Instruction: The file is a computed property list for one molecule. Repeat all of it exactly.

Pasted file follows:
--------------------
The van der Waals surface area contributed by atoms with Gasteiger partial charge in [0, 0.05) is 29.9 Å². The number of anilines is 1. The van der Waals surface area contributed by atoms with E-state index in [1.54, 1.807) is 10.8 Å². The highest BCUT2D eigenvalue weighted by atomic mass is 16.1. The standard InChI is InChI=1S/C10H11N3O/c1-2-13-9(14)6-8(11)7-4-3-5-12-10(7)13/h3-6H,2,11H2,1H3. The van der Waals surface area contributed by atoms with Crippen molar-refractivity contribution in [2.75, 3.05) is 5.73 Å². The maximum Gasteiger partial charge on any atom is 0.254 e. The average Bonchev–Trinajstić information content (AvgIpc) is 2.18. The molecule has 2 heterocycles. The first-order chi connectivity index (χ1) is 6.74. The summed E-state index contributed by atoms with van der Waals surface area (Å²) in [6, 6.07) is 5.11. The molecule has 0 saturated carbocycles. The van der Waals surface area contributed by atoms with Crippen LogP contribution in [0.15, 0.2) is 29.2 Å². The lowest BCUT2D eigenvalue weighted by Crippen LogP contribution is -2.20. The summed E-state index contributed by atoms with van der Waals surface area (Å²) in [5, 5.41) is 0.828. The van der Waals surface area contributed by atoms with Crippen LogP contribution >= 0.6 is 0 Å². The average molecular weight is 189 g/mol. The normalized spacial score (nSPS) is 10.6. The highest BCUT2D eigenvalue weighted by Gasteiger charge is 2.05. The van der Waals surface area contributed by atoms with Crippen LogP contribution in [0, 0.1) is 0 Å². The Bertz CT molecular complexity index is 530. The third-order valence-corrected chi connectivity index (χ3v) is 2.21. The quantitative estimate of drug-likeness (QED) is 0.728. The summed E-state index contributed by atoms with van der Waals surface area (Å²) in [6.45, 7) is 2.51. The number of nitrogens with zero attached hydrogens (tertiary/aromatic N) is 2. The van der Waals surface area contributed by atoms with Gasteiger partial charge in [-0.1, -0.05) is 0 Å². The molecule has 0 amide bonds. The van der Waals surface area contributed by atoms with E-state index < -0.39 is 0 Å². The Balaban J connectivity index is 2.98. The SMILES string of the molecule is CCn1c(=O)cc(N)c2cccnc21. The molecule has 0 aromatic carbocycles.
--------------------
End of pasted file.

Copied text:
The van der Waals surface area contributed by atoms with Gasteiger partial charge in [0, 0.05) is 29.9 Å². The number of anilines is 1. The van der Waals surface area contributed by atoms with E-state index in [1.54, 1.807) is 10.8 Å². The highest BCUT2D eigenvalue weighted by atomic mass is 16.1. The standard InChI is InChI=1S/C10H11N3O/c1-2-13-9(14)6-8(11)7-4-3-5-12-10(7)13/h3-6H,2,11H2,1H3. The van der Waals surface area contributed by atoms with Crippen molar-refractivity contribution in [2.75, 3.05) is 5.73 Å². The maximum Gasteiger partial charge on any atom is 0.254 e. The average Bonchev–Trinajstić information content (AvgIpc) is 2.18. The molecule has 2 heterocycles. The first-order chi connectivity index (χ1) is 6.74. The summed E-state index contributed by atoms with van der Waals surface area (Å²) in [6, 6.07) is 5.11. The molecule has 0 saturated carbocycles. The van der Waals surface area contributed by atoms with Crippen LogP contribution in [0.15, 0.2) is 29.2 Å². The lowest BCUT2D eigenvalue weighted by Crippen LogP contribution is -2.20. The summed E-state index contributed by atoms with van der Waals surface area (Å²) in [5, 5.41) is 0.828. The van der Waals surface area contributed by atoms with Crippen LogP contribution >= 0.6 is 0 Å². The average molecular weight is 189 g/mol. The normalized spacial score (nSPS) is 10.6. The highest BCUT2D eigenvalue weighted by Gasteiger charge is 2.05. The van der Waals surface area contributed by atoms with Crippen LogP contribution in [0, 0.1) is 0 Å². The Bertz CT molecular complexity index is 530. The third-order valence-corrected chi connectivity index (χ3v) is 2.21. The quantitative estimate of drug-likeness (QED) is 0.728. The summed E-state index contributed by atoms with van der Waals surface area (Å²) in [6.45, 7) is 2.51. The number of nitrogens with zero attached hydrogens (tertiary/aromatic N) is 2. The van der Waals surface area contributed by atoms with Gasteiger partial charge in [-0.1, -0.05) is 0 Å². The molecule has 0 amide bonds. The van der Waals surface area contributed by atoms with E-state index < -0.39 is 0 Å². The Balaban J connectivity index is 2.98. The SMILES string of the molecule is CCn1c(=O)cc(N)c2cccnc21. The molecule has 0 aromatic carbocycles.